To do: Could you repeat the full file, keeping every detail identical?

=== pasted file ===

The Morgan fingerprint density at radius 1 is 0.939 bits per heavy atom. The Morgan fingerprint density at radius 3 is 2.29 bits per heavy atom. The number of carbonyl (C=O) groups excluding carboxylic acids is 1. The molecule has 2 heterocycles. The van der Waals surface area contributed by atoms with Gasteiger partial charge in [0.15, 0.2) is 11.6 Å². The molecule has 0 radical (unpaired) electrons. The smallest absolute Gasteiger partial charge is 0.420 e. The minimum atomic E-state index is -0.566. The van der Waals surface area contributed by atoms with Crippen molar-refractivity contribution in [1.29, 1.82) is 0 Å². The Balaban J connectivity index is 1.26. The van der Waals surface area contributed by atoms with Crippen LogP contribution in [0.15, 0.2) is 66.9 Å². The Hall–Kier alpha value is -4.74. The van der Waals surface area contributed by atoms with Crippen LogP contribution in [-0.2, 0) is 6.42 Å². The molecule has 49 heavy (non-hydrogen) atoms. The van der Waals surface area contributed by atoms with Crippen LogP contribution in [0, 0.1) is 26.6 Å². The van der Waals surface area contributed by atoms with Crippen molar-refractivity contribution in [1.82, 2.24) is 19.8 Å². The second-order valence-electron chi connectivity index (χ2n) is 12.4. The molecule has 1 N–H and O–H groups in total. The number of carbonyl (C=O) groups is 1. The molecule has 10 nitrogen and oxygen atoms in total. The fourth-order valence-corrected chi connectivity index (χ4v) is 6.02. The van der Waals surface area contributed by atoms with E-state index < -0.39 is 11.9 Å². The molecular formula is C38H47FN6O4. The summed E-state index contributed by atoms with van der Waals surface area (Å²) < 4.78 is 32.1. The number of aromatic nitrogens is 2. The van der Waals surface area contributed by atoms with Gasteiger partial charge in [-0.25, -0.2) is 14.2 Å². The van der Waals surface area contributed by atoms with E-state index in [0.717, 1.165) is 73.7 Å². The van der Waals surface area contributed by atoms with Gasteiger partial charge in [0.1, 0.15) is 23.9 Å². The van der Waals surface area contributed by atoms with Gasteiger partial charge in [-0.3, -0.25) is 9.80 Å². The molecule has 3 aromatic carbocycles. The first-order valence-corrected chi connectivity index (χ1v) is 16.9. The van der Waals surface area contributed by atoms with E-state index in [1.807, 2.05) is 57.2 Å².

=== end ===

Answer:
The Morgan fingerprint density at radius 1 is 0.939 bits per heavy atom. The Morgan fingerprint density at radius 3 is 2.29 bits per heavy atom. The number of carbonyl (C=O) groups excluding carboxylic acids is 1. The molecule has 2 heterocycles. The van der Waals surface area contributed by atoms with Gasteiger partial charge in [0.15, 0.2) is 11.6 Å². The molecule has 0 radical (unpaired) electrons. The smallest absolute Gasteiger partial charge is 0.420 e. The minimum atomic E-state index is -0.566. The van der Waals surface area contributed by atoms with Crippen molar-refractivity contribution in [1.29, 1.82) is 0 Å². The Balaban J connectivity index is 1.26. The van der Waals surface area contributed by atoms with Crippen LogP contribution in [0.15, 0.2) is 66.9 Å². The Hall–Kier alpha value is -4.74. The van der Waals surface area contributed by atoms with Crippen LogP contribution in [-0.2, 0) is 6.42 Å². The molecule has 49 heavy (non-hydrogen) atoms. The van der Waals surface area contributed by atoms with Crippen LogP contribution in [0, 0.1) is 26.6 Å². The van der Waals surface area contributed by atoms with Crippen molar-refractivity contribution in [1.82, 2.24) is 19.8 Å². The second-order valence-electron chi connectivity index (χ2n) is 12.4. The molecule has 1 N–H and O–H groups in total. The number of carbonyl (C=O) groups is 1. The molecule has 10 nitrogen and oxygen atoms in total. The fourth-order valence-corrected chi connectivity index (χ4v) is 6.02. The van der Waals surface area contributed by atoms with E-state index < -0.39 is 11.9 Å². The molecular formula is C38H47FN6O4. The summed E-state index contributed by atoms with van der Waals surface area (Å²) < 4.78 is 32.1. The number of aromatic nitrogens is 2. The van der Waals surface area contributed by atoms with Gasteiger partial charge in [-0.25, -0.2) is 14.2 Å². The van der Waals surface area contributed by atoms with E-state index in [0.717, 1.165) is 73.7 Å². The van der Waals surface area contributed by atoms with Gasteiger partial charge in [0.1, 0.15) is 23.9 Å². The van der Waals surface area contributed by atoms with Gasteiger partial charge in [-0.3, -0.25) is 9.80 Å². The molecule has 3 aromatic carbocycles. The first-order valence-corrected chi connectivity index (χ1v) is 16.9. The van der Waals surface area contributed by atoms with E-state index in [1.807, 2.05) is 57.2 Å².